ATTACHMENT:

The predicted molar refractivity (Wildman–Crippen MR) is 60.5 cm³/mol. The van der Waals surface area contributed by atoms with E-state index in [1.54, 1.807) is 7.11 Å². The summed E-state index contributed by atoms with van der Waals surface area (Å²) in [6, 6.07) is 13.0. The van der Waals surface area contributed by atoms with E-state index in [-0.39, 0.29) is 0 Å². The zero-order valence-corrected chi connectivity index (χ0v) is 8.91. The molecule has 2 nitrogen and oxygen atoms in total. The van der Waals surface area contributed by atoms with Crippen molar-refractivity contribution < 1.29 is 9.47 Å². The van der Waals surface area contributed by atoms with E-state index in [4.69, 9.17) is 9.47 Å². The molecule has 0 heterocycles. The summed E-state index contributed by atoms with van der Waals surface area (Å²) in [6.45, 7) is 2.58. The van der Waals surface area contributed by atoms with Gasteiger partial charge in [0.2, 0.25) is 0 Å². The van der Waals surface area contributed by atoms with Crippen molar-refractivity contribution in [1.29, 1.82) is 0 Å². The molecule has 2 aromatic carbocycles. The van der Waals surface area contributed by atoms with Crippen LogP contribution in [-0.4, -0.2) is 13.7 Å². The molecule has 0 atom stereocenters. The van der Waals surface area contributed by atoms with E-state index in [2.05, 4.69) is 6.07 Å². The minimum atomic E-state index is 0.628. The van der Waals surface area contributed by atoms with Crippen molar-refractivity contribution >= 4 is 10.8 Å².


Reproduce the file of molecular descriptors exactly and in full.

The predicted molar refractivity (Wildman–Crippen MR) is 60.5 cm³/mol. The van der Waals surface area contributed by atoms with E-state index in [1.54, 1.807) is 7.11 Å². The summed E-state index contributed by atoms with van der Waals surface area (Å²) in [6, 6.07) is 13.0. The van der Waals surface area contributed by atoms with E-state index in [-0.39, 0.29) is 0 Å². The zero-order valence-corrected chi connectivity index (χ0v) is 8.91. The molecule has 2 nitrogen and oxygen atoms in total. The van der Waals surface area contributed by atoms with Crippen molar-refractivity contribution < 1.29 is 9.47 Å². The van der Waals surface area contributed by atoms with E-state index in [4.69, 9.17) is 9.47 Å². The molecule has 0 heterocycles. The summed E-state index contributed by atoms with van der Waals surface area (Å²) in [6.45, 7) is 2.58. The van der Waals surface area contributed by atoms with Gasteiger partial charge in [0.2, 0.25) is 0 Å². The van der Waals surface area contributed by atoms with Crippen molar-refractivity contribution in [1.29, 1.82) is 0 Å². The molecule has 2 aromatic carbocycles. The van der Waals surface area contributed by atoms with Crippen LogP contribution in [-0.4, -0.2) is 13.7 Å². The molecule has 0 atom stereocenters. The van der Waals surface area contributed by atoms with E-state index in [2.05, 4.69) is 6.07 Å². The minimum atomic E-state index is 0.628. The van der Waals surface area contributed by atoms with Crippen molar-refractivity contribution >= 4 is 10.8 Å².